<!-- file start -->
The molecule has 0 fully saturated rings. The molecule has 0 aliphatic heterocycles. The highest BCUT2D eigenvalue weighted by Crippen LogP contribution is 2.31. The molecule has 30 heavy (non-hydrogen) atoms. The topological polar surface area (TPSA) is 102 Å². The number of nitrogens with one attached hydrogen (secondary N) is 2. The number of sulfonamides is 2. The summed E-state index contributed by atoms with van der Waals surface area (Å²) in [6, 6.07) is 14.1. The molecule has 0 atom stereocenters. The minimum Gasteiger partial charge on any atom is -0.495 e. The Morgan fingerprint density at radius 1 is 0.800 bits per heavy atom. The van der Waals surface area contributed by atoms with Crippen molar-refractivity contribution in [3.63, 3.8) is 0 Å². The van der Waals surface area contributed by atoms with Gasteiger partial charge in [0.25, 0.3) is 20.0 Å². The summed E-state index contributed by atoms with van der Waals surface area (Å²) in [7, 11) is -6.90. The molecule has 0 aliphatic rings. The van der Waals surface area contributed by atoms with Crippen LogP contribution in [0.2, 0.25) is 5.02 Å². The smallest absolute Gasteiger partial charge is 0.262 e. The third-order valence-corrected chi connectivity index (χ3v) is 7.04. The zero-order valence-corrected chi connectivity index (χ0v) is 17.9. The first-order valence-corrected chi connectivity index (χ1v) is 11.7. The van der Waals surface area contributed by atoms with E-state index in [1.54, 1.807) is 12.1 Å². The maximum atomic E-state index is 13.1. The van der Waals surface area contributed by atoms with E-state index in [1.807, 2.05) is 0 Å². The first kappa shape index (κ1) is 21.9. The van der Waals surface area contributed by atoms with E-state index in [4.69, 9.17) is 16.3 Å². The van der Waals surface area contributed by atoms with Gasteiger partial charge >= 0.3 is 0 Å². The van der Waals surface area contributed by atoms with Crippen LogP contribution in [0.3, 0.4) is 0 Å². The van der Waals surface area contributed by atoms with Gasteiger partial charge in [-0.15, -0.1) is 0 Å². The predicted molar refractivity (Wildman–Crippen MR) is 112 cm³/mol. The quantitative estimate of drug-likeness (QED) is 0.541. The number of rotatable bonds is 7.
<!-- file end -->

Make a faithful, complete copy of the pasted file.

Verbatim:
The molecule has 0 fully saturated rings. The molecule has 0 aliphatic heterocycles. The highest BCUT2D eigenvalue weighted by Crippen LogP contribution is 2.31. The molecule has 30 heavy (non-hydrogen) atoms. The topological polar surface area (TPSA) is 102 Å². The number of nitrogens with one attached hydrogen (secondary N) is 2. The number of sulfonamides is 2. The summed E-state index contributed by atoms with van der Waals surface area (Å²) in [6, 6.07) is 14.1. The molecule has 0 atom stereocenters. The minimum Gasteiger partial charge on any atom is -0.495 e. The Morgan fingerprint density at radius 1 is 0.800 bits per heavy atom. The van der Waals surface area contributed by atoms with Crippen molar-refractivity contribution in [3.63, 3.8) is 0 Å². The van der Waals surface area contributed by atoms with Gasteiger partial charge in [0.25, 0.3) is 20.0 Å². The summed E-state index contributed by atoms with van der Waals surface area (Å²) in [7, 11) is -6.90. The molecule has 0 aliphatic rings. The van der Waals surface area contributed by atoms with Crippen LogP contribution in [0.2, 0.25) is 5.02 Å². The smallest absolute Gasteiger partial charge is 0.262 e. The third-order valence-corrected chi connectivity index (χ3v) is 7.04. The zero-order valence-corrected chi connectivity index (χ0v) is 17.9. The first-order valence-corrected chi connectivity index (χ1v) is 11.7. The van der Waals surface area contributed by atoms with E-state index in [1.54, 1.807) is 12.1 Å². The maximum atomic E-state index is 13.1. The van der Waals surface area contributed by atoms with E-state index in [1.807, 2.05) is 0 Å². The first kappa shape index (κ1) is 21.9. The van der Waals surface area contributed by atoms with E-state index in [4.69, 9.17) is 16.3 Å². The van der Waals surface area contributed by atoms with Gasteiger partial charge >= 0.3 is 0 Å². The van der Waals surface area contributed by atoms with Crippen LogP contribution in [0.3, 0.4) is 0 Å². The van der Waals surface area contributed by atoms with Gasteiger partial charge in [-0.15, -0.1) is 0 Å². The predicted molar refractivity (Wildman–Crippen MR) is 112 cm³/mol. The quantitative estimate of drug-likeness (QED) is 0.541. The number of rotatable bonds is 7.